Father Ted writer Graham Linehan says the spirit of his best-known show motivated him to back the atheist advertising campaign launched earlier this week.
Linehan unveiled one of the four advertisements set to feature on the London Underground at the launch of the adverts in Hyde Park on Tuesday.
And as he explained to inthenews.co.uk the spirit of Craggy Island was "never anything but what we're saying today".
"Arthur [Mathews,] my writing partner on Ted, always used to say if you take what the Catholic church is saying literally you'd go mad," he said.
"Because the world is so bizarre you wouldn't be able to function, you know. So I guess this is just an extension of that sort of thing."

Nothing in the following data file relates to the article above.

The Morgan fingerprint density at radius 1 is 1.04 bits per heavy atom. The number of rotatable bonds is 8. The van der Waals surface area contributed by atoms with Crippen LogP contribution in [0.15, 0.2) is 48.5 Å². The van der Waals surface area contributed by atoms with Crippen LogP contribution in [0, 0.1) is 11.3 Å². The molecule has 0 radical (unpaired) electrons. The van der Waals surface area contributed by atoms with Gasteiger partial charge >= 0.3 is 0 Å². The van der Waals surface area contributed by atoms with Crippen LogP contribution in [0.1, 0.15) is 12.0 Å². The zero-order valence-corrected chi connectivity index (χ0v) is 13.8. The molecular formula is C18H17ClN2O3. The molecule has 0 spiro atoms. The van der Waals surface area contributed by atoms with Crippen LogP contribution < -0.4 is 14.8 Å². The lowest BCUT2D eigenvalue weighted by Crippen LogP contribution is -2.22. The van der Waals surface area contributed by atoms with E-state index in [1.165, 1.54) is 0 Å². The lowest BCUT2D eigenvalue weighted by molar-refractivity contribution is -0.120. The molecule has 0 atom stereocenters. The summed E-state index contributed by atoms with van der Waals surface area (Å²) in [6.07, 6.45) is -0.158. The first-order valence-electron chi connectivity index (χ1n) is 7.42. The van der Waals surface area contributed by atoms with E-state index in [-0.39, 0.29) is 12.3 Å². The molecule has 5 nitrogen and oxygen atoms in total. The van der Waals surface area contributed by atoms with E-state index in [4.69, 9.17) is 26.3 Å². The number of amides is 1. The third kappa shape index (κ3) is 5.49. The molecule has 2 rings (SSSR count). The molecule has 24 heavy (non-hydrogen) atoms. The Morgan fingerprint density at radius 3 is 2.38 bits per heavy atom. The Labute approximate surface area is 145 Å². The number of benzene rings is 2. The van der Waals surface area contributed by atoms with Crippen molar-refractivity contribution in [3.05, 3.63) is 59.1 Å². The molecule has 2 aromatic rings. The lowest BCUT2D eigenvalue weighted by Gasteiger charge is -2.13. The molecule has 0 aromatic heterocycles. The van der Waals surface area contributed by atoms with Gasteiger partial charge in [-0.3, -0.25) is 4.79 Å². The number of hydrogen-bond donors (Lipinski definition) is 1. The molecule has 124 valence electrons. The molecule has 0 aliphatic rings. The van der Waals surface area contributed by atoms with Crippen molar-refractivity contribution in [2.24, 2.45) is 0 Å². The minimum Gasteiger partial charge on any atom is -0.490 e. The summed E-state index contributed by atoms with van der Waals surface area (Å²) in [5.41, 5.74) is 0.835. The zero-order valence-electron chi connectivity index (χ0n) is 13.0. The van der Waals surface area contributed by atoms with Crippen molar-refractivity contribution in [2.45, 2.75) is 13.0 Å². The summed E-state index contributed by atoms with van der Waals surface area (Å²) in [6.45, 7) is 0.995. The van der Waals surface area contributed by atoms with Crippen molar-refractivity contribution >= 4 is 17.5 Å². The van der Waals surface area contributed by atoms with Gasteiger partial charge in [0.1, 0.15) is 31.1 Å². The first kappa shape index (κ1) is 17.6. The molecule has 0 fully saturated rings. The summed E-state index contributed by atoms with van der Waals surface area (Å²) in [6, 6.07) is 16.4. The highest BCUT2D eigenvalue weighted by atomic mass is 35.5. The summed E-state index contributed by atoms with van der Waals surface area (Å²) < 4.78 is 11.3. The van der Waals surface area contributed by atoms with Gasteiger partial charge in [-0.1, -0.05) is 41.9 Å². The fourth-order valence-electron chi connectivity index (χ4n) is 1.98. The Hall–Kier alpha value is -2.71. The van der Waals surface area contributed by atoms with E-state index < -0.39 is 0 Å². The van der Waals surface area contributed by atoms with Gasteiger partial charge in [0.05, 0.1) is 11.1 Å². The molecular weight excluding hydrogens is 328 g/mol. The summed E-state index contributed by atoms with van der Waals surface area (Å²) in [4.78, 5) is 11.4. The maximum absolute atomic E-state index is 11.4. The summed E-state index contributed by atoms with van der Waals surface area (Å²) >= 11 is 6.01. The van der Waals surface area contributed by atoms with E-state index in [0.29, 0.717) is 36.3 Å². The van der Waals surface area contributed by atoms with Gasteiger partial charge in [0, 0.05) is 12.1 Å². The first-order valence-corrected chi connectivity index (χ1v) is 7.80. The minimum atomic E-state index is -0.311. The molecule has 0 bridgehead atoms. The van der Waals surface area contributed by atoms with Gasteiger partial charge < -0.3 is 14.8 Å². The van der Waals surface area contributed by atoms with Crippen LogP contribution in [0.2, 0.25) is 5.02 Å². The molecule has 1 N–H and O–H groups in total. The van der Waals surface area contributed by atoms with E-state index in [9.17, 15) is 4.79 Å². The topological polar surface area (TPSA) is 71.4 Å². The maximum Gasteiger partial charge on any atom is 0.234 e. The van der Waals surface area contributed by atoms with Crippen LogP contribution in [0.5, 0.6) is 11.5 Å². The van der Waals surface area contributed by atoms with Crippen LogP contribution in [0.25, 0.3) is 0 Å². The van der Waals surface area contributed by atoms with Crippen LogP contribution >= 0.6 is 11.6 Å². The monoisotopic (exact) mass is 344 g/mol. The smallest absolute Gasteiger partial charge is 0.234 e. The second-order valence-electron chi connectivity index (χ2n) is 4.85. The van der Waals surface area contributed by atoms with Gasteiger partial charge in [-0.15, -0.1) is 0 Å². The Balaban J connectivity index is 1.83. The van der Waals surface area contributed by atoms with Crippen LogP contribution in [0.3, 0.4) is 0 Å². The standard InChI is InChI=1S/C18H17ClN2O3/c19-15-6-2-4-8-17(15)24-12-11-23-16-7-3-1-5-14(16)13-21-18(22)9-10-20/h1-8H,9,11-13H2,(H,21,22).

Linehan said he immediately signed up to be part of the launch when told the quote he would be unveiling was Emily Dickinson's "that it will never come again is what makes life so sweet".
Around 800 buses across Britain will bear the message: "There's probably no God. Now stop worrying and enjoy your life."
Linehan, who has been an atheist throughout his adult life, said he would have refused to support it had it been more "fundamentalist" in approach.
"I don't think that's a really good way to behave because it's taking the tactics of the people we're sometimes fighting against fundamentalists of whatever stripe," he told inthenews.co.uk.
Linehan, whose latest creation The IT Crowd saw its third series broadcast on Channel 4 before Christmas, threw his weight behind the adverts' message, however.
He said: "It just seemed to be to be such a positive, optimistic sweet thing to say that I thought I couldn't not support it."